Officials reject private interview on Benghazi

Republican request a precondition of public testimony



WASHINGTON — The two retired senior U.S. officials who oversaw an internal State Department review of last year’s attacks on U.S. government facilities in Benghazi, Libya, on Thursday rejected as “an inappropriate precondition” a Republican request that they submit to a closed-door interview before testifying in public.

The letter from former Ambassador Thomas Pickering and retired Adm. Mike Mullen added new tension to the battle between Republican lawmakers and the Obama administration over the assaults last Sept. 11 on a diplomatic mission and a CIA complex that killed four Americans, including Chris Stevens, the U.S. ambassador to Libya.

The latest development came as Democrats on Capitol Hill praised the White House for releasing 100 pages of documents that they asserted put to rest Republican charges that the administration had tried to cover up a bungled response to the attack to protect President Barack Obama’s bid for re-election.

“I think that on the talking points, the president’s right: That piece of it is a sideshow,” said House Minority Leader Nancy Pelosi, D-Calif., repeating a description that Obama had used earlier in the week. “It’s an evasion of what we really need to do. We need to pass a budget that fully protects to the extent that we can our diplomats abroad.”

At the White House, the president called on Congress to “support and fully fund” the administration’s budget request to improve security at U.S. diplomatic posts worldwide.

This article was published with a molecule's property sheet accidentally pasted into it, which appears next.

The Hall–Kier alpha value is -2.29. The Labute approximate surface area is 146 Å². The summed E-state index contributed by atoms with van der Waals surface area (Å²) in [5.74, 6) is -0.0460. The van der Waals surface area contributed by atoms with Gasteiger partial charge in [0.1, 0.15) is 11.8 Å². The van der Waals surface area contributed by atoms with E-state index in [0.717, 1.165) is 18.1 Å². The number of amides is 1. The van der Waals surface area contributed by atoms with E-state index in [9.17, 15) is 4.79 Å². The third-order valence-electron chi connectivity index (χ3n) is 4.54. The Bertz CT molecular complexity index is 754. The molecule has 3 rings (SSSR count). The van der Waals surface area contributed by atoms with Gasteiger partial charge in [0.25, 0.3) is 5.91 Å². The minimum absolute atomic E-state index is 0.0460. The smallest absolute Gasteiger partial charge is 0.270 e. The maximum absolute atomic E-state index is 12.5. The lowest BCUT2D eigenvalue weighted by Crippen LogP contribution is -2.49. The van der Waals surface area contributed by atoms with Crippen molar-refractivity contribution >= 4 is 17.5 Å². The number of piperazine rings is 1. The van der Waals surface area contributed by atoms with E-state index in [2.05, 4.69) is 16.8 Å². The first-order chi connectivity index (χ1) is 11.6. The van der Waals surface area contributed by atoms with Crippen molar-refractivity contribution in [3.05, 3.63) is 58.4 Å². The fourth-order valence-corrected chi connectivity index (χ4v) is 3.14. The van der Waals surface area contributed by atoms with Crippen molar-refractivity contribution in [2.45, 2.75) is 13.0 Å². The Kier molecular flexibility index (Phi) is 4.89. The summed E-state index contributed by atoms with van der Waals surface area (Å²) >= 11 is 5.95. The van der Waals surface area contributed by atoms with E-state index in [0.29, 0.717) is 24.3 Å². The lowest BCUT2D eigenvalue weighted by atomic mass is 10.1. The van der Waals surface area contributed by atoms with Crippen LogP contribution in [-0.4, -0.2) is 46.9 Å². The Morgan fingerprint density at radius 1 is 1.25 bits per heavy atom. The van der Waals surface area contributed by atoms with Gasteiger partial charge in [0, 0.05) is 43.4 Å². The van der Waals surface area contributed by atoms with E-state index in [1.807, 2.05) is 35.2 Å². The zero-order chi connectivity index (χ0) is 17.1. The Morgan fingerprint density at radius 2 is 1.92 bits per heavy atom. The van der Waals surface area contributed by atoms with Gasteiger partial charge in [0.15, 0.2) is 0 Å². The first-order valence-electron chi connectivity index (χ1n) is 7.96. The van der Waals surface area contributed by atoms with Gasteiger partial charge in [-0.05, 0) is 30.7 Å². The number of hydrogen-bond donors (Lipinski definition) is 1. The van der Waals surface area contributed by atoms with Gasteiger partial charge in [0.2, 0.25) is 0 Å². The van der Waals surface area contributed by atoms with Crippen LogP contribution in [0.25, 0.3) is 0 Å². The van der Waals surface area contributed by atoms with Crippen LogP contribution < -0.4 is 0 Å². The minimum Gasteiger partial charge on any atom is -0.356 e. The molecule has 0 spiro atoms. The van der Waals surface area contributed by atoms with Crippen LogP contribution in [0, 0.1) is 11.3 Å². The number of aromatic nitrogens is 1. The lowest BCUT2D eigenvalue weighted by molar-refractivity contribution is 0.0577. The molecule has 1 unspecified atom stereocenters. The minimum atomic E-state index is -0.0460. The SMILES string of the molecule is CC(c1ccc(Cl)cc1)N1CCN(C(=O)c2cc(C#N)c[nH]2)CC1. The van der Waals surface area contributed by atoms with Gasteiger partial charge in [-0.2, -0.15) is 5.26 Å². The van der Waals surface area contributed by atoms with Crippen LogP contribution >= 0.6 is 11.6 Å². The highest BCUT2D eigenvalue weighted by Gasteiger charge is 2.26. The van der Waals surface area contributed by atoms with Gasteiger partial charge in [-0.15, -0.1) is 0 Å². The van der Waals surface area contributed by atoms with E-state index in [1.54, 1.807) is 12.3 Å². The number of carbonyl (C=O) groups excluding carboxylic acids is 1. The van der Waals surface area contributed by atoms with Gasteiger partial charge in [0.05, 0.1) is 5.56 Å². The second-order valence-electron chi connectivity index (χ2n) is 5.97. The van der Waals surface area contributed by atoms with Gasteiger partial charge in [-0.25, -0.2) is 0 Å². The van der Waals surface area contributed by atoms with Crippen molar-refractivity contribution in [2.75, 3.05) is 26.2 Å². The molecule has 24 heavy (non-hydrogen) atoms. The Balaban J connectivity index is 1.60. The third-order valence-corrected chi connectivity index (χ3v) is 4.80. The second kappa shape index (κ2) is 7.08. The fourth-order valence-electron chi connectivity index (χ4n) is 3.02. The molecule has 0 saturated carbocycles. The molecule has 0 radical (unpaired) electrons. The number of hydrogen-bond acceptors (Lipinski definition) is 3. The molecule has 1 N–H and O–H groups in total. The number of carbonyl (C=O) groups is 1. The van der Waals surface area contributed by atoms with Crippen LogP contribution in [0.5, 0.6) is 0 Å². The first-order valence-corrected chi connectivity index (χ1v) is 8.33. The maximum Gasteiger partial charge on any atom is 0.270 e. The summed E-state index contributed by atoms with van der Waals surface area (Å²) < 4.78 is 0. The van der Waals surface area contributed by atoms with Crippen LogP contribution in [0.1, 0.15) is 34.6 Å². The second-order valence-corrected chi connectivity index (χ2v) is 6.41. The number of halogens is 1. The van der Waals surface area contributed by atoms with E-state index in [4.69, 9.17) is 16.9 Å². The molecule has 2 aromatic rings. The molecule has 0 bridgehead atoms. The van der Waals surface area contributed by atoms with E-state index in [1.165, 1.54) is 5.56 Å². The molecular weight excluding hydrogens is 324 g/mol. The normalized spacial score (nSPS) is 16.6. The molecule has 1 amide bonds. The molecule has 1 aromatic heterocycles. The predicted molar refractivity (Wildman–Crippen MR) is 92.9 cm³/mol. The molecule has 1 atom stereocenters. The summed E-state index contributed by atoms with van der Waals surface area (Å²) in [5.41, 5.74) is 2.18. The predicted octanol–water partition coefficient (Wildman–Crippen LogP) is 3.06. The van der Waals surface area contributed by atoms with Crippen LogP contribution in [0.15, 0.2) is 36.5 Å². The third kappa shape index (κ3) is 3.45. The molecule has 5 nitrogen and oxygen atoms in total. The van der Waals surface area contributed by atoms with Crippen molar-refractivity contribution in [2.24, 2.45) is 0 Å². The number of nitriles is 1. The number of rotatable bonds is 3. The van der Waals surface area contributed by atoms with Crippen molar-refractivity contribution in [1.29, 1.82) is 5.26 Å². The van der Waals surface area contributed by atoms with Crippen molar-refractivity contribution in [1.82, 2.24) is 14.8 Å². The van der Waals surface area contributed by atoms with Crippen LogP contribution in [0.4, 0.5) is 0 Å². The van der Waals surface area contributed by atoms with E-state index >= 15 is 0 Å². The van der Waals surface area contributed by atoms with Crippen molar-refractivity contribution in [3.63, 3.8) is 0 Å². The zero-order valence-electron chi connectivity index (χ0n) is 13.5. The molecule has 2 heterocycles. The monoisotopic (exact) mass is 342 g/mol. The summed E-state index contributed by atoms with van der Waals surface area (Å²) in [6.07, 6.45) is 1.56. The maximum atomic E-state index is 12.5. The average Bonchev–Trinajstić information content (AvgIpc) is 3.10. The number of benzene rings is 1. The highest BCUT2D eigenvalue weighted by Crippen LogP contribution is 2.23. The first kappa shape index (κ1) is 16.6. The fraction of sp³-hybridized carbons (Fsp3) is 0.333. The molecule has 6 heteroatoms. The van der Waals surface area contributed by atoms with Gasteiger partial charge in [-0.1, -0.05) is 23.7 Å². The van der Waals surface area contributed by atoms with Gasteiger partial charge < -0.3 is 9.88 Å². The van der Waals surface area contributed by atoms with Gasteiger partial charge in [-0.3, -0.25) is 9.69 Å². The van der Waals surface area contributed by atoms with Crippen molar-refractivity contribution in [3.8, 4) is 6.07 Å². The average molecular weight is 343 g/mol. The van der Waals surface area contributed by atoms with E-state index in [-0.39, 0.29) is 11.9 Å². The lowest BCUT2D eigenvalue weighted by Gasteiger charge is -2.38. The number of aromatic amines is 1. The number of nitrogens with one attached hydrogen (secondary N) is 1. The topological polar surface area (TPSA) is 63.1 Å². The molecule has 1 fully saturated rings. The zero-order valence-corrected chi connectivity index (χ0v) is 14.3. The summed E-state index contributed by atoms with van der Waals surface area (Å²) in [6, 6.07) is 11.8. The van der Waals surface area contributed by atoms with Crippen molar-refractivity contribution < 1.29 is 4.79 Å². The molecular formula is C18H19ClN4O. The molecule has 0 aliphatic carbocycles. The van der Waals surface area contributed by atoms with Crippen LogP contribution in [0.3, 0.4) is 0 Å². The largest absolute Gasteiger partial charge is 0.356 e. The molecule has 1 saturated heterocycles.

Speaking at a Rose Garden news conference with visiting Turkish Prime Minister Recep Tayyip Erdogan, Obama said he was intent on ensuring that another Benghazi didn’t occur and that the administration was following the recommendations of the Accountability Review Board that Pickering and Mullen led.

Responding to criticism that U.S. military units and aircraft weren’t positioned to reach Benghazi in time to save Stevens and the other three Americans, Obama said he had directed the Defense Department “to ensure that our military can respond lightning-quick in times of crisis.”

Despite the White House document release, House Speaker John Boehner, R-Ohio, told a news conference that an investigation by five GOP-run committees into the attacks and the administration’s response would forge ahead, contending that the White House has more to disclose.

“We have a job to get to the truth. And the administration can make this a lot easier by doing what they did yesterday: turning over emails from Benghazi,” Boehner said.

The emails and other documents released Wednesday showed that sweeping changes to talking points written for Congress that described what happened in Benghazi were made by the CIA, not the White House. It was the CIA, they indicated, that wrote that the assault stemmed from a spontaneous protest outside the consulate, although numerous U.S. officials knew at the time that it was a planned operation by Islamist extremists, some linked to al-Qaida.

A protest never took place, and the CIA has yet to explain how it reached its preliminary assessment.